Oil prices resumed their vicious streak of tumbles after a brief two-day halt last week. The latest decline comes about as Iraq announced record levels of production in December, stoking fears again of global oversupply in a time when global growth is sagging, with China's economy growing the slowest in two decades last year, while America is expected to to show a sharp deceleration of growth in fourth quarter to a mere 0.8%.
Brent crude futures gave up 30 cents, or one percent to trade at $30.66 a barrel, down 5% so far this week. U.S. crude futures had it even worse, sliding back below $30 at $29.56, down a heavy 2.55% for the day, and nearly 8% for the week.
Asian markets took a hit in tandem, with Japan's Nikkei relinquishing 2.50% to 16,689. China's Shanghai index lost 2.09%, while Hong Kong's Hang Seng fell 1.40%. South Korea's KOSPI backed down 1.20%.
Wall Street closed with large losses, led by the energy sector which slumped 4.5%. The Dow Jones index tumbled 208 points, or 1.29% to 15,885. NASDAQ shed 72 points, or 1.58% to 4,518. S&P 500 skidded 29 points, or 1.56% to close at 1,877.
Safe havens flexed their muscles amid the global gloom, with Japan's yen rising 0.21% versus the dollar to 118.07, the second straight daily gain. It gained 0.30% against sterling to 168.06, while advancing 0.20% versus euro to 128.08.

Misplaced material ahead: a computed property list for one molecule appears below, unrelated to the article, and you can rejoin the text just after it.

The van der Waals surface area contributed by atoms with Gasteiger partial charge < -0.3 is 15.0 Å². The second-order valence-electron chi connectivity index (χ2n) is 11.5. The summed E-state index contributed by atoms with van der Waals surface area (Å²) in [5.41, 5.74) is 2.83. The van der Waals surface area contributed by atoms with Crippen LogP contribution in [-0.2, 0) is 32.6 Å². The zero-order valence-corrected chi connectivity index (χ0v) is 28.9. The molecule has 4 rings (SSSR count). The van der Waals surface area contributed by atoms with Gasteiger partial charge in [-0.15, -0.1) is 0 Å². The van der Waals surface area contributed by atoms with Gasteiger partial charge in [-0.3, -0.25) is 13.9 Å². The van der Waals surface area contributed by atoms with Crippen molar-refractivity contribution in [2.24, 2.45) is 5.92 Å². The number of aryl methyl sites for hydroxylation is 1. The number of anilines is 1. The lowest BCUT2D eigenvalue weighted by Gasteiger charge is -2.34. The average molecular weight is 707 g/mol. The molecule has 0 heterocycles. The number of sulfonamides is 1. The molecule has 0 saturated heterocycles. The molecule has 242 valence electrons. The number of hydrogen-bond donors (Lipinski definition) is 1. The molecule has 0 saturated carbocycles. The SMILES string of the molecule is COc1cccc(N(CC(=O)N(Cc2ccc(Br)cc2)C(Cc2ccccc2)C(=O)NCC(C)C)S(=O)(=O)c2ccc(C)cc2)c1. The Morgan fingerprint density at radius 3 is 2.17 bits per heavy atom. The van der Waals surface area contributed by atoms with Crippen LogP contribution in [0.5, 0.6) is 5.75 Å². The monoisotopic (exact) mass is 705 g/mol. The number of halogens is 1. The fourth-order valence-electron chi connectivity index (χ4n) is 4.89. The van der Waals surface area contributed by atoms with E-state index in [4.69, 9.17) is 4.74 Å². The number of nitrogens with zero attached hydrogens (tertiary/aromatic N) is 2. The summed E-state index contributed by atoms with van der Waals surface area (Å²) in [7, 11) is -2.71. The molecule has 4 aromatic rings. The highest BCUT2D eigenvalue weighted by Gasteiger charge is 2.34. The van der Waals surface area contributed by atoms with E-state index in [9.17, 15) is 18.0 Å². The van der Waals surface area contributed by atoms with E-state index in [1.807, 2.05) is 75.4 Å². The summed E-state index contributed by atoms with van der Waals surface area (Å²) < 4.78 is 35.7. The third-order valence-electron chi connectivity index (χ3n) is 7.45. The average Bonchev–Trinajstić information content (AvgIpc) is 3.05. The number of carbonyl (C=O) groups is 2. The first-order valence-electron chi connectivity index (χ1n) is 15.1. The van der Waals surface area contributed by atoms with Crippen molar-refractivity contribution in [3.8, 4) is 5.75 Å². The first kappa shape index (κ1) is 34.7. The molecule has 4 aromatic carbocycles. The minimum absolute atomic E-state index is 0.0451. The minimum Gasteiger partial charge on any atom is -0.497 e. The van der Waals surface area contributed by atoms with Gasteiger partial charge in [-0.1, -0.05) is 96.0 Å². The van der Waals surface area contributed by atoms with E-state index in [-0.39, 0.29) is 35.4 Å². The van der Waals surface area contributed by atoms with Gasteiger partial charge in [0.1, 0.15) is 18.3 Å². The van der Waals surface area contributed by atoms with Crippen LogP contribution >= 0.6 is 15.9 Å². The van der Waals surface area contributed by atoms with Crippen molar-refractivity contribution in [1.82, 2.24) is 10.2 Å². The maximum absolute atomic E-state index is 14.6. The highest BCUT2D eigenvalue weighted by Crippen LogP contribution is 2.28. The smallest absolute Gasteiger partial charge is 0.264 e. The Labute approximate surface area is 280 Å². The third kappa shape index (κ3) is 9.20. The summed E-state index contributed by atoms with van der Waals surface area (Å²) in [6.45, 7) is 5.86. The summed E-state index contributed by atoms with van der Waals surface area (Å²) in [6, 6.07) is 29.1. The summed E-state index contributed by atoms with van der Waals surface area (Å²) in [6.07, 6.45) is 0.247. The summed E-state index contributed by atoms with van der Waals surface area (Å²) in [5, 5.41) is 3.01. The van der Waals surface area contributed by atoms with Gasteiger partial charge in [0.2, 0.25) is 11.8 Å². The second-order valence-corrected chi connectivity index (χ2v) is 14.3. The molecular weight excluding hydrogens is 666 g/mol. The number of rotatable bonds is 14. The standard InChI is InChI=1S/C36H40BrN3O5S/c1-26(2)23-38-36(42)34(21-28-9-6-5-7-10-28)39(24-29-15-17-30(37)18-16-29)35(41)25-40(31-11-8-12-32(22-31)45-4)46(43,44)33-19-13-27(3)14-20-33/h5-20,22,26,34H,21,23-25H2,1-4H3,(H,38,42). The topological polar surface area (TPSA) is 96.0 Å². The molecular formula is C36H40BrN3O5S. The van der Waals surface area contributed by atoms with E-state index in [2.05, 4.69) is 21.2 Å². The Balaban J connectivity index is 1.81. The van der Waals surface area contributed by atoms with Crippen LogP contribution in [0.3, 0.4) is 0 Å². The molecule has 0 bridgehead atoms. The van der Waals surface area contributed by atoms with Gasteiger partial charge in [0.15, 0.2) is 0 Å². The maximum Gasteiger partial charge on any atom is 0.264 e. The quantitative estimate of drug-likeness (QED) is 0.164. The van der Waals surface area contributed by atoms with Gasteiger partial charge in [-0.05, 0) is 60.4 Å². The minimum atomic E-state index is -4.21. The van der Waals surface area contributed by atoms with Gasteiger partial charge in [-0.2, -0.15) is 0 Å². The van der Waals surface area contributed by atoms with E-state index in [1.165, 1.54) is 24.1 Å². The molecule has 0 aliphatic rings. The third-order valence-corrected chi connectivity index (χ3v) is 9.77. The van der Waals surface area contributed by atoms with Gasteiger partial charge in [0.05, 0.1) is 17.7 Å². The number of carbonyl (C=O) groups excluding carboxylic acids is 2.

Precious metals also had it good, with gold futures driving up seven dollars, or 0.66% to $1,112.50 an ounce. Silver prices were more muted, climbing only a cent to $14.27 an ounce. Even industrial metals held their ground, with copper futures trading up 0.07% at $1.993 a pound.
Dollar steadied after a 0.3% loss yesterday, trading today at 99.38 versus a basket of major currencies. The greenback rose 0.15% against sterling to 1.4226, while inching up 0.07% versus euro to 1.0843.
The most important piece of data awaited today is the U.S. CB Consumer Confidence survey, expected at 96.6 for January, almost the same as December's 96.5. A surprising uptick in the reading would be positive for the dollar.